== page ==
Tuesday, May 08, 2007

Network Marketing Is For Suckers And Schlubs


If you like scandal, be sure to check out forensic accountant Tracy Coenan's ascerbic blog posts about network marketing firm Usana.

FRAUDfiles blog: Usana’s definition of “misinformation”

Misinformation they say? Might I remind everyone that Usana’s own documents and/or own executives admit to the following:
72.2% of all distributor commissions are paid to the top 2.6% of commission receiving distributors, meaning everyone else gets next to nothing.
66% of Usana associates receive no commissions at all
87% of Usana distributors don’t even earn enough commissions to pay for their required minimum monthly purchases
The average commissions paid to Usana distributors decreased from 2005 to 2006



It's never pretty when the merry-go-round breaks down.

I have an especial contempt for network marketing. Regardless, when relentless fraud buster (and convicted felon, as he would insist that I remind you) Sam E Antar asked me if I wanted to be part of the blogosphere dogpile on Usana's sinking ship, I declined.


Why? Exactly because of my especial contempt for network marketing. With so many windmills to tilt at in this world, I have other priorities. Looking for sleaze and fraud at a network marketing company is like looking for hay in a haystack. Besides, as I told Mr Antar, my windmill of choice is corporate incompetance rather than corruption.

I will go on the record as saying that I have been propositioned, "recruited" and pigeonholed by network marketing schlubs on so many occassions that I eventually developed a system for getting rid of them. I call it "being rude and mocking them."


By and large my regular readers are well-educated, accomplished professionals, and have an effective bullshit filter, which is why they remain my regular readers. For any of the rabble who Googled their way here to get on an MLM soapbox, and who I know are going to try and spam my comments section with testimonials and passive-aggressive threats, let's get a few things straight:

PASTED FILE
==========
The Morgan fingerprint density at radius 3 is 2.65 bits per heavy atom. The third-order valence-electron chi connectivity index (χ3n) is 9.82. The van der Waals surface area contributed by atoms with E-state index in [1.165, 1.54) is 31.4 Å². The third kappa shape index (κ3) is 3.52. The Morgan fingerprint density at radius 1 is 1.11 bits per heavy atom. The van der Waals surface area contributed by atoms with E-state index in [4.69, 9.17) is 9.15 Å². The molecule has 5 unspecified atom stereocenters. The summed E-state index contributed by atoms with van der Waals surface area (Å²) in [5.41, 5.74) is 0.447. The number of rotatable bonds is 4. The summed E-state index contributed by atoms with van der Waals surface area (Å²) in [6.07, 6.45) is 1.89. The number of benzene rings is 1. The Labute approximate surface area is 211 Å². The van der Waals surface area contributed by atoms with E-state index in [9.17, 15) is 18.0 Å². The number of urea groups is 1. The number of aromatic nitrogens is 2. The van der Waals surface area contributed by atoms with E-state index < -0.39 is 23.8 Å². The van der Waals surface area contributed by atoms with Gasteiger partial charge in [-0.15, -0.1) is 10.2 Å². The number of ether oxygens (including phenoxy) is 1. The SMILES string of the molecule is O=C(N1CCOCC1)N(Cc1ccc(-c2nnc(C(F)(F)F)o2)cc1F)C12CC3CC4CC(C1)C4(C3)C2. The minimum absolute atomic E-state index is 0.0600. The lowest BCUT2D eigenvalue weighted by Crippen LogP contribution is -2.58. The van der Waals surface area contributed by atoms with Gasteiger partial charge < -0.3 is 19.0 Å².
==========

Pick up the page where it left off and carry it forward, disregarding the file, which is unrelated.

You don't "own your own business" and you aren't "your own boss."

Your "business plan" creates no value for anyone except the people at the top.

Many MLM'ers bounce from one company to the next, chasing the rainbow, looking for the scheme that will make them rich. I've witnessed this firsthand amongst one or two desperately deluded family members. Wake up.


In the case of "financial freedom" schemes, here's a hint: real stockbrokers and real financial planners at real firms are too busy brokering stocks and managing portfolios to troll shopping malls and social functions in order to recruit new stockbrokers and financial planners. If you were recruited straight out of selling shoes at Footlocker to be a "financial planner" you might want to second guess your career arc.


If, after reading this, anybody still feels obligated to post a comment calling me a "dream stealer" or whatnot, fine. Just don't be surprised when I exercise my mandate to muzzle and ignore you. You know, like almost everybody in your personal life has done by now because of your unhealthy obsession with your "business."

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1 comment:

Flatland Pastor said...

The most disingenuous aspect of multi-level marketing schemes is the proposition that one can "do business" with ones' acquaintances and friends and that this will somehow benefit the relationship and the persons involved. But the sad truth is that no one wants to be in a relationship where they know they are perceived to be an essential part of another's meal ticket - even as the other professes friendship and loyalty. Such relationships use, abuse and demean people.

There are many who say our culture and societies are evolving. I say that is the greatest lie of our age. To make my point more forcefully I will employ the wit and wisdom of one from another, earlier and - I believe - more civilized age. At least the sentiment he expresses is more civilized.


"But you were always a good man of business, Jacob, " faltered Scrooge, who now began to apply this to himself.

"Business!" cried the Ghost, wringing its hands again. "Mankind was my business. The common welfare was my business; charity, mercy, forbearance, and benevolence, were, all, my business. The dealings of my trade were but a drop of water in the comprehensive ocean of my business!"

Excerpt from A Christmas Carol by Charles Dickens.

Shalom.